Monday, March 5, 2012

Multimedia Monday: New York, New York

The first chapter in my advanced classes' new textbook is on New York city. Unfortunately, The Daily Show's 2009 clip about "the douchiest sports fans" isn't entirely appropriate for a classroom setting—much as that impotent, forgotten-middle-child rage that is peculiar to natives from the Philly metro might have tempted me otherwise. Instead, I decided to go with Ol' Blue Eyes.

(I considered a scene from On the Town, because more than anything else I love Gene Kelly, but unfortunately there's none of his trademark choreography during "New York New York.")

My eldest and most cynical, burnt-out class hated it. Enough that I'm rethinking doing anything with it in my other two classes, but they're so much more open-minded and mellow than this particular class that I'll probably push ahead with it anyway.

Sometimes English teachers here are accused of having agendas and of overreaching their purview as teachers: as far as our work is concerned, we're not here in Korea to address social issues or "fix" whatever we may think is "wrong," our job is to teach English. Some teachers forget that, the argument goes, and they spend too much time thinking about how to address beauty or gender roles instead of infinitives and gerunds.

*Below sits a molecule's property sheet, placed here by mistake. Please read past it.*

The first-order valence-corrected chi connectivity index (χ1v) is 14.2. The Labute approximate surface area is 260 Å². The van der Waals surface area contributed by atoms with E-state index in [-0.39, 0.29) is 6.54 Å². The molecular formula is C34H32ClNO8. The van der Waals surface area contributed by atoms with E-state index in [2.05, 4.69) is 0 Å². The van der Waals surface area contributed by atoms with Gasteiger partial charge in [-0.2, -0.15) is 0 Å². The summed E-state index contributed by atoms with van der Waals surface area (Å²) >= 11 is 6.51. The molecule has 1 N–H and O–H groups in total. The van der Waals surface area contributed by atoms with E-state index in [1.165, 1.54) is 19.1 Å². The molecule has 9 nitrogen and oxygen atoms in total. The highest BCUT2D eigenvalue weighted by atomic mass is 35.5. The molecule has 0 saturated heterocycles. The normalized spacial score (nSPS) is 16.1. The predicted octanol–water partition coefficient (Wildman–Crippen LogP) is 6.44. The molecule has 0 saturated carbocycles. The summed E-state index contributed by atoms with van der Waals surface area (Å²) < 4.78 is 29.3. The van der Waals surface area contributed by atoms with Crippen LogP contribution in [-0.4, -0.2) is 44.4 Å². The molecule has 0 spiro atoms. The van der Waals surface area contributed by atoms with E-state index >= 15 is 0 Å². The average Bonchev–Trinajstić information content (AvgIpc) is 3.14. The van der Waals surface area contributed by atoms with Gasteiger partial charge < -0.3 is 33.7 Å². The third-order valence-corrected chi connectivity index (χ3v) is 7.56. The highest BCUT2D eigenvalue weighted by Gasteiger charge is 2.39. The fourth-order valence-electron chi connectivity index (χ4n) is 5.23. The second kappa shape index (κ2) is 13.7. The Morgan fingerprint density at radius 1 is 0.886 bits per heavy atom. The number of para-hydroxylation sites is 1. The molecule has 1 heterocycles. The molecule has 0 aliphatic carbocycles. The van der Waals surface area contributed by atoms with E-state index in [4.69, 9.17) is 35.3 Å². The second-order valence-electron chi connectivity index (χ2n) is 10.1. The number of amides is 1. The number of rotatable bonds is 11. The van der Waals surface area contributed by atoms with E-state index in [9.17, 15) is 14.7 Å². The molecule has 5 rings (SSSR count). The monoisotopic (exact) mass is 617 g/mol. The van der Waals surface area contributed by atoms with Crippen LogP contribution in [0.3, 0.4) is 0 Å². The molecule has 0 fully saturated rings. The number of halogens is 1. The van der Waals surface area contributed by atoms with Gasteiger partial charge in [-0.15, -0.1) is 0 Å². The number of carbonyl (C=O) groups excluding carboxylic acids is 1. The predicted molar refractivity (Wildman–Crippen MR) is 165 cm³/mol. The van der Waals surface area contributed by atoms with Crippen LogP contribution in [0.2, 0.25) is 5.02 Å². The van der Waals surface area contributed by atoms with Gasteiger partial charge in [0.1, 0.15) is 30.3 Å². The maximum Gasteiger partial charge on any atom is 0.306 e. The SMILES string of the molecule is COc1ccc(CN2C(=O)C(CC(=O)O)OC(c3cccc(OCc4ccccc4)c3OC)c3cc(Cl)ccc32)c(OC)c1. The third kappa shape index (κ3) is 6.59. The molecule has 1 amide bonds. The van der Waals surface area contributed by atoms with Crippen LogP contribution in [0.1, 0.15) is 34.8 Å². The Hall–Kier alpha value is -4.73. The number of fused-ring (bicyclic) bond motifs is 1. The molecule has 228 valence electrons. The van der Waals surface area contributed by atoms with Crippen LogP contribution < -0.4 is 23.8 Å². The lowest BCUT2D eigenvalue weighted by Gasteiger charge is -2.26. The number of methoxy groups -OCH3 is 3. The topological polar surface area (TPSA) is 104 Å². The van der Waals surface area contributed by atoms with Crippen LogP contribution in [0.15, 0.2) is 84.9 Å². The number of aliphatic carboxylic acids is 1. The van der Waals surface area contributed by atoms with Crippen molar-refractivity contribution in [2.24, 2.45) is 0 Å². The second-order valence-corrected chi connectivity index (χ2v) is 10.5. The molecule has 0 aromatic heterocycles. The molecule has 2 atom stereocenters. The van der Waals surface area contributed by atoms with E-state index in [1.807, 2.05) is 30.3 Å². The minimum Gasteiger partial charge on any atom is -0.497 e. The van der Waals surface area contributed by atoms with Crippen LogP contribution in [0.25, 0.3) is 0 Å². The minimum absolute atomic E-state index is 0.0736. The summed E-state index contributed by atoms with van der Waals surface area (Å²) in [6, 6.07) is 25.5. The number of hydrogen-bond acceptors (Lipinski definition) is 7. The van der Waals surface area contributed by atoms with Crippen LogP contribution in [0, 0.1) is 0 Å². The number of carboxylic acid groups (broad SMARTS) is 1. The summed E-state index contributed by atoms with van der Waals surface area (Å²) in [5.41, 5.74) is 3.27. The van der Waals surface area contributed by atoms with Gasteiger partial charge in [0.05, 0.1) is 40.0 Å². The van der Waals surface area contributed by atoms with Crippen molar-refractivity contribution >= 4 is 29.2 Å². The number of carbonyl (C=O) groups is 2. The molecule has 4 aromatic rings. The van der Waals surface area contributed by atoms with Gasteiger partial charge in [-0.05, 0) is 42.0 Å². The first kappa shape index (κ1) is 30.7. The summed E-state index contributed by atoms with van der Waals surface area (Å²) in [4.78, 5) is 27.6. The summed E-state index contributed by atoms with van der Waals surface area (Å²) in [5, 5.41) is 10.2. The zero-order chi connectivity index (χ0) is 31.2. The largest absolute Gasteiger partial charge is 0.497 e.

Maybe it is and maybe it isn't. You could accuse me of the same, I suppose: why should I expect Korean pre-teens to go wild over Frank Sinatra? Why is it at all important to their language acquisition? The honest answer is that I can't really justify it pedagogically. I like music, and I like listening to music, and I like sharing music with other people, so whenever I have the chance, I use pop music in class. Same goes with movies. There's a whole academic debate over whether learning a language necessitates learning the culture, or the pop culture, but I just do it because I like to. It's fun for me

I'd like to think that at least one of my students, years from now, will hear this song at a bar when some asshole New Yorker expat requests it, and they'll think: "I know this! One of my English teachers at my hagwon used it in class!" If it hasn't been replaced by Empire State of Mind by that point.

The other thing about this song, and older songs in general, is that the lyrics are really great for language instruction, as they tend to be written in complete, grammatically correct sentences and what not. You could totally do a lesson with this song comparing simple future to present continuous verb tenses, for example: hand out the lyrics and have students underline actions happening in the present, circle actions happening in the future. Or helping verbs ("going to" and "want to"). Or personification ("city that never sleeps," "these vagabond shoes are longing to stray").  Or the difference between spoken and written English (how we write "going to" but often say "gonna"). Or idiomatic expressions ("make it" in the sense of being successful, or "king of the hill" and "top of the heap").

Beyond the words, there's the option for really high level conversation about cities and their personalities and meanings to people. New York has a certain aura of mystique around it, hence why we keep writing songs and making movies about it. What about Korea, what cities are very popular? What characteristics does Seoul/Uijeongbu/Kimhae have?

For other videos I've shown in class (and their various rates of success), check out the Multimedia Monday tag. If you want to use YouTube videos but don't have Internet in your classroom, I recommend using YouTube Downloader HD to save any videos you want to show.

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